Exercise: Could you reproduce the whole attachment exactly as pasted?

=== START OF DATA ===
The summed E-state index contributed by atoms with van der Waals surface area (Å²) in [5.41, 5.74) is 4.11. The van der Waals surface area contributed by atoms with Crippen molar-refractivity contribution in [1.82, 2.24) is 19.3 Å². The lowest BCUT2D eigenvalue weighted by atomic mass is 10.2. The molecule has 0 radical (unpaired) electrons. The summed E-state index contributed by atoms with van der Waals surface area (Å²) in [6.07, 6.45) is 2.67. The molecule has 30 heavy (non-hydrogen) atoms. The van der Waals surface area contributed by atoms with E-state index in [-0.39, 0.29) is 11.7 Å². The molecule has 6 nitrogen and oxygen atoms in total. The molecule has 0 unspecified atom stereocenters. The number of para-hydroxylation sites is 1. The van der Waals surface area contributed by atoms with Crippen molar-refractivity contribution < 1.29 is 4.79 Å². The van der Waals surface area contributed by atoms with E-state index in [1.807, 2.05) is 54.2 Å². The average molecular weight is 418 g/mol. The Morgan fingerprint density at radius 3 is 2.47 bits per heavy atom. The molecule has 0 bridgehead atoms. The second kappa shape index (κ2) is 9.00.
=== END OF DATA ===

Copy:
The summed E-state index contributed by atoms with van der Waals surface area (Å²) in [5.41, 5.74) is 4.11. The van der Waals surface area contributed by atoms with Crippen molar-refractivity contribution in [1.82, 2.24) is 19.3 Å². The lowest BCUT2D eigenvalue weighted by atomic mass is 10.2. The molecule has 0 radical (unpaired) electrons. The summed E-state index contributed by atoms with van der Waals surface area (Å²) in [6.07, 6.45) is 2.67. The molecule has 30 heavy (non-hydrogen) atoms. The van der Waals surface area contributed by atoms with E-state index in [-0.39, 0.29) is 11.7 Å². The molecule has 6 nitrogen and oxygen atoms in total. The molecule has 0 unspecified atom stereocenters. The number of para-hydroxylation sites is 1. The van der Waals surface area contributed by atoms with Crippen molar-refractivity contribution < 1.29 is 4.79 Å². The van der Waals surface area contributed by atoms with E-state index in [1.807, 2.05) is 54.2 Å². The average molecular weight is 418 g/mol. The Morgan fingerprint density at radius 3 is 2.47 bits per heavy atom. The molecule has 0 bridgehead atoms. The second kappa shape index (κ2) is 9.00.